Cat people and dog people

From Wikipedia, the free encyclopedia
Jump to navigation Jump to search

The terms "dog people" and "cat people" refer to a person's domesticated animal preference. Some people base a significant portion of their identity around their affinity for either cats or dogs, describing themselves as a "cat person" or a "dog person". This builds on the perceived dichotomy between cats and dogs as pets in society.[1][2] The two terms refer to people's self-identification, regardless of what pets they actually own, if any.[3]

A 2010 study at the University of Texas found that those who identified as "dog people" tended to be more social and outgoing, whereas "cat people" tended to be more neurotic and "open", meaning creative, philosophical, or nontraditional.[4] In a 2014 study at Carroll University, Wisconsin, people who said they were dog lovers were found to be more energetic and outgoing, and tended to follow rules closely, while cat lovers were more introverted, open-minded and sensitive. Cat people also tended to be non-conformists, as well as scoring higher on intelligence tests than dog lovers.[5] Studies have shown that cat owners are more likely to have higher blood pressure according to CNN.[6]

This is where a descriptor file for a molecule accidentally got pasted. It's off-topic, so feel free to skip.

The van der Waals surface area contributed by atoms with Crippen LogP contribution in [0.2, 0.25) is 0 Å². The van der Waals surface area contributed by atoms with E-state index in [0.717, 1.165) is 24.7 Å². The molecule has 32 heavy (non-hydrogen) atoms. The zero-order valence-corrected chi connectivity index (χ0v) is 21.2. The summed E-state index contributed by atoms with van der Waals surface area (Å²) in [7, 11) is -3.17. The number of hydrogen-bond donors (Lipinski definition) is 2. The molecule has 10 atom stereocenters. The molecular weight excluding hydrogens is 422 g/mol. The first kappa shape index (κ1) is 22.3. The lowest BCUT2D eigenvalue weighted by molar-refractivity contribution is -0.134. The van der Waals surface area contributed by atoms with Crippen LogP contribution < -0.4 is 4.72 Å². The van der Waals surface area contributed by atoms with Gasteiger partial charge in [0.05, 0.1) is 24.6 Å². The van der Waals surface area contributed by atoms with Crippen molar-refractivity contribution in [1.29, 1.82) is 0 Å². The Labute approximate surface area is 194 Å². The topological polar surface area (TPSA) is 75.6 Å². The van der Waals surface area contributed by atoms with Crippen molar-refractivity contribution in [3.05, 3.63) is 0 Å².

See also[edit]

  • Cat lady, a derogatory depiction of a female cat person


  1. ^ ABC News. "Dog People vs. Cat People: What Pet Preference Says About You". ABC News.
  2. ^ Alli B. "10 Signs You Are A Crazy Cat Person (And Proud Of It!)". The Animal Rescue Site Blog.
  3. ^ "How are dog people and cat people different?".
  4. ^ Gosling Samuel D., Sandy Carson J., Potter Jeff (2010). "Personalities of Self-Identified "Dog People" and "Cat People"". Anthrozoos: A Multidisciplinary Journal of the Interactions of People & Animals. 23 (3): 213–222. doi:10.2752/175303710X12750451258850.
  5. ^ Cat People Are Smarter Than Dog People, New Study Shows, Huffington Post"
  6. ^ 'Mysterious power over humanity': How cats affect health, CNN

Further reading[edit]